the United States; or
(4) He, being a citizen of a foreign state and domiciled therein is in
custody for an act done or omitted under any alleged right, title, authority,
privilege, protection, or exemption claimed under the commission, order
or sanction of any foreign state, or under color thereof, the validity and
effect of which depend upon the law of nations; or
(5) It is necessary to bring him into court to testify or for trial.
28 U.S.C. § 2241(a), (c). Section 2241 does not include the one-year limitations period
applicable to § 2254 petitions, and that is likely why Frost labeled his petition as being filed
under that section and not § 2254.
No matter what label Frost has placed on his filing, this Court must construe it as being
filed under § 2254:
The question of whether a petitioner can proceed under § 2241, as opposed to
§ 2254, is a significant one. Section 2241 does not include the one-year
limitations period of § 2244(d)(1); the extremely deferential review standards of
§ 2254(d)(1), (2); or the limitation on successive petitions in § 2244(b)(2). A
petitioner proceeding under § 2241, therefore, does not need to overcome these
The vast majority of courts have concluded that, although the texts of § 2241 and
§ 2254 appear similar in their grant of jurisdiction, § 2254 is the exclusive avenue
for a state prisoner challenging the constitutionality of his detention. Section
2254 is properly understood as in effect implementing the general grant of habeas
corpus authority found in § 2241, even if the petitioner is not challenging the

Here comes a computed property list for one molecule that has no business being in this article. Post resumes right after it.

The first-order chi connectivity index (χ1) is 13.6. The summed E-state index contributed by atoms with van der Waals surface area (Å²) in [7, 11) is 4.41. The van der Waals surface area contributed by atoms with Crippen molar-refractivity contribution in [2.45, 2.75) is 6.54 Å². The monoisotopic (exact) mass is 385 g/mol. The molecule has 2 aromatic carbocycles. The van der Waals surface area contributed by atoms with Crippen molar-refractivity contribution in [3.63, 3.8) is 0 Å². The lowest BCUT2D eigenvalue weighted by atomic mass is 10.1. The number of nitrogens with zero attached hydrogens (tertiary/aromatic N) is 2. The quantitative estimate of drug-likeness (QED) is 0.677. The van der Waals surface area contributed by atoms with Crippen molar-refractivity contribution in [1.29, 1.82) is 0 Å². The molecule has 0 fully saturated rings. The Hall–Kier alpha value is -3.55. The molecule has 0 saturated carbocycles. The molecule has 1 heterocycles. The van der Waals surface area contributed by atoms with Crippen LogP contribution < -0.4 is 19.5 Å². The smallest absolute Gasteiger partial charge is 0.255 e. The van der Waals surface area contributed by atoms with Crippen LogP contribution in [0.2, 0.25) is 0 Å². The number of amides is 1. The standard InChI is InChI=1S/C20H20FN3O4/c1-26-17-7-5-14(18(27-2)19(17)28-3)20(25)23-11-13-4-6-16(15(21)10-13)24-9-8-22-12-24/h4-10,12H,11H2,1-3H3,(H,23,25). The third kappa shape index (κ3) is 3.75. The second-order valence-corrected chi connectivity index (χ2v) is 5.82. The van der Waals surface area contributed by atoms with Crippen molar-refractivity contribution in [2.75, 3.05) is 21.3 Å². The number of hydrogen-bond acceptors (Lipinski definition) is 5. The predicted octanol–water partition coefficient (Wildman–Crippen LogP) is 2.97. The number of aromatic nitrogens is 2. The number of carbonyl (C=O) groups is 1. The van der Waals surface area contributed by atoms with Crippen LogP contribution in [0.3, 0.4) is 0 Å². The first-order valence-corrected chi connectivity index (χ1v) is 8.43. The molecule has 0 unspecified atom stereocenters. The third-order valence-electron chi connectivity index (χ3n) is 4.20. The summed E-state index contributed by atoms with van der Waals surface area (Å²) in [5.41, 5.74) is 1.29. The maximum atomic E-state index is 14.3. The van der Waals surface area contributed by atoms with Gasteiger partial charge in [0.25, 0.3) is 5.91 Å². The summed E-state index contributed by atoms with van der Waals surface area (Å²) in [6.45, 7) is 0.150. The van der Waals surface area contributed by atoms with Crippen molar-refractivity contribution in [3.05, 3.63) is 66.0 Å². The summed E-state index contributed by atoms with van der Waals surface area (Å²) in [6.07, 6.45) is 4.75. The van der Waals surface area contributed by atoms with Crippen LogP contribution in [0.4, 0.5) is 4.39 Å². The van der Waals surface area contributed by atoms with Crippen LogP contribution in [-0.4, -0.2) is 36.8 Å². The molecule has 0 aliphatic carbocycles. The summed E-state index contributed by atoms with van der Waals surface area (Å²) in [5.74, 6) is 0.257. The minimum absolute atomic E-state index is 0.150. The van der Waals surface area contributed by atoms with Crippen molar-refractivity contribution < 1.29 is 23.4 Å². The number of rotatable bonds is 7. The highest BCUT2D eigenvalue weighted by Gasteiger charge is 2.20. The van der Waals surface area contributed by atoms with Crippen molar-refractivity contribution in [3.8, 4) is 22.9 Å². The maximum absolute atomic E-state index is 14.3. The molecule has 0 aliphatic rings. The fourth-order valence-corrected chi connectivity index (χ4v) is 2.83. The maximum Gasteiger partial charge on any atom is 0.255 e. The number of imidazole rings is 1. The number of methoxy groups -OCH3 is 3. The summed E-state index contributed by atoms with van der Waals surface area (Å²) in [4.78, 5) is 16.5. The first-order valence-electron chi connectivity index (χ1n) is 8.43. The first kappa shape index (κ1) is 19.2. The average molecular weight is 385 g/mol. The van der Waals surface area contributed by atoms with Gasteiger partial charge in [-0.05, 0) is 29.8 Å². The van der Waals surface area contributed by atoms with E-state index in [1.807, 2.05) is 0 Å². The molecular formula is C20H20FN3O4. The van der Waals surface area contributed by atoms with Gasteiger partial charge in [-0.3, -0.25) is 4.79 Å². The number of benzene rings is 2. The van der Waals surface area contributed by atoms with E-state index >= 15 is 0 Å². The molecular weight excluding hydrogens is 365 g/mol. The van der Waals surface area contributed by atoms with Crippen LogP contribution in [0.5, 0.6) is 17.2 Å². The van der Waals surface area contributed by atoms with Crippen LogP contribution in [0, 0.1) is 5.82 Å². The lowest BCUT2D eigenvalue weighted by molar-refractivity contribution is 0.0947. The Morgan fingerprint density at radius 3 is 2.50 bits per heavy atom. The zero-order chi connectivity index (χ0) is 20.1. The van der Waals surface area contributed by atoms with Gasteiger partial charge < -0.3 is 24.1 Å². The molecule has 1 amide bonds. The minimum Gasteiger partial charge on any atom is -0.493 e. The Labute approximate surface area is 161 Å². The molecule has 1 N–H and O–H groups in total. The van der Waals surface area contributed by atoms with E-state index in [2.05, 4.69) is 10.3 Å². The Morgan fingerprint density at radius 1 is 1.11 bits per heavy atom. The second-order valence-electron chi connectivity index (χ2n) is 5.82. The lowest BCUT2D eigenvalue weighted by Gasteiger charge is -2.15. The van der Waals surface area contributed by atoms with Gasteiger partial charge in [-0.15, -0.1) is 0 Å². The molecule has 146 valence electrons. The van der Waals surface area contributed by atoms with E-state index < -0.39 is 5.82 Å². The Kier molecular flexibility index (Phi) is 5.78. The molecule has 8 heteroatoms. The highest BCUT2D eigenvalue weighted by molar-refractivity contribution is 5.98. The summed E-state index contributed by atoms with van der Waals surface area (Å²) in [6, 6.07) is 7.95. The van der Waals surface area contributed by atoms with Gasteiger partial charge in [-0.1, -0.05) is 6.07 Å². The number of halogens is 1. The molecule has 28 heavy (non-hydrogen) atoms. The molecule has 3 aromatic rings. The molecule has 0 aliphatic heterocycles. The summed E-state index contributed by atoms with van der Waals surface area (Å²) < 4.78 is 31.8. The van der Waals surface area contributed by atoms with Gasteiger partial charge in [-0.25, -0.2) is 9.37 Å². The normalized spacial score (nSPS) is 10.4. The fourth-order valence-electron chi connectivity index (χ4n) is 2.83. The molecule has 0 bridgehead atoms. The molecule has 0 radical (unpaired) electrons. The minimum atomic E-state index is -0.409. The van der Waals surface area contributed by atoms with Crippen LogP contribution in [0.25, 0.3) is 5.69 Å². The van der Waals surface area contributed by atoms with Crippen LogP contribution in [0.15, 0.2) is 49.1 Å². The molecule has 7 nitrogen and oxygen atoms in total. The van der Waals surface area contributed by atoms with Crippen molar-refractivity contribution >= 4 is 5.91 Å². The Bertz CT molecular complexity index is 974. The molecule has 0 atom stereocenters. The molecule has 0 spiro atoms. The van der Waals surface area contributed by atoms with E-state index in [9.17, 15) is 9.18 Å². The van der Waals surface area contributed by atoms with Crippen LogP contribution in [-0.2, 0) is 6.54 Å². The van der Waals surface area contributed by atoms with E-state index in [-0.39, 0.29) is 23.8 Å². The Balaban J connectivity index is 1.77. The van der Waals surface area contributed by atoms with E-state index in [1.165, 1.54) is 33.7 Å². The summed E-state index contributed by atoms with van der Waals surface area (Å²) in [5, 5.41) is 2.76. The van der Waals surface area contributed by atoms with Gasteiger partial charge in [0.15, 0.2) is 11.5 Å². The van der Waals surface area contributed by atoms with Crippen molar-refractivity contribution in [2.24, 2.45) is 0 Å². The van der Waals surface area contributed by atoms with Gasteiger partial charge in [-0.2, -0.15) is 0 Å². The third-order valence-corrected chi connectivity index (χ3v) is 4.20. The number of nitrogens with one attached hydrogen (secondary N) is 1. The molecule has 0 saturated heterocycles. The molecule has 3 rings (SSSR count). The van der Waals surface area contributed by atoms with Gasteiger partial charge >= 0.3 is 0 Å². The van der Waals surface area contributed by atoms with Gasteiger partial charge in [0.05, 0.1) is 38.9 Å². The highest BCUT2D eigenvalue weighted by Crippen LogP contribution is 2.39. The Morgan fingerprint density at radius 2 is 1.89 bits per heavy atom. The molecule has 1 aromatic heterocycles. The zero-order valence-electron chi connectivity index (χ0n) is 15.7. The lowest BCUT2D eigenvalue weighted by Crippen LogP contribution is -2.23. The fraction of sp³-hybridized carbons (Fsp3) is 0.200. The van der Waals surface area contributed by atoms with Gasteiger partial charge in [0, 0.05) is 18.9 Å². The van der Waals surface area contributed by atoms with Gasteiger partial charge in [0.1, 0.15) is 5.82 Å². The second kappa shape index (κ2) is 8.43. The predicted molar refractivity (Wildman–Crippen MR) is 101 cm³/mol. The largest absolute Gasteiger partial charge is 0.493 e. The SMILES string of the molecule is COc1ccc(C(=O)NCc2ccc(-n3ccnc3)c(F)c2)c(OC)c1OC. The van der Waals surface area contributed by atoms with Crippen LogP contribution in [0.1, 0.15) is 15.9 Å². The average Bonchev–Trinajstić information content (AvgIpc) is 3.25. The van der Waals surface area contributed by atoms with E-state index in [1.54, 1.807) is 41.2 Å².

underlying state court conviction (e.g., challenges to parole determinations), so
long as the person is in custody pursuant to the judgment of a state court…. If,
however, the petitioner is in custody pursuant to something other than a judgment
of a state court (e.g., pre-trial detention, pre-trial bond order, awaiting extradition,
or other forms of custody that are possible without a conviction), he made proceed
under 28 U.S.C. § 2241.
Brian R. Means, FEDERAL HABEAS MANUAL § 1:34 (July 2011) (emphasis in original), citing,
inter alia, Coady v. Vaughn, 251 F.3d 480, 484-85 (3d Cir. 2001) ("It is a well-established canon
of statutory construction that when two statutes cover the same situation, the more specific
statute takes precedence over the more general one…. In the instant action, both Sections 2241
and 2254 authorize Coady's challenge to the legality of his continued state custody…. applying
the 'specific governs the general' canon of statutory construction to this action, we hold that
Coady must rely on Section 2254 in challenging the execution of his sentence."); and, Felker v.
Turpin, 518 U.S. 651 (1996) ("Our authority to grant habeas relief to state prisoners is limited by
§ 2254, which specifies the conditions under which such relief may be granted to 'a person in
custody pursuant to the judgment of a State court.'").
Because Frost is in custody pursuant to the judgment of a state court, his habeas petition
must be construed as having been filed pursuant to § 2254. Because he did not file his petition in
accordance with the statute of limitations applicable to § 2254 petitions, his habeas claims are
untimely for the reasons explained in the R&R.
Accordingly, this 28th day of September, 2011, it is hereby ORDERED that following a
de novo review of the pleadings and record in this case, the Report and Recommendation by
Magistrate Judge Baxter is adopted as the Opinion of this Court, as supplemented herein. The
petition is denied and a COA is denied. Frost's outstanding motions [ECF Nos. 57, 58, and 59]
are denied as moot. The Clerk shall mark this case CLOSED.
S/Sean J. McLaughlin
United States District Court Judge
Western District of Pennsylvania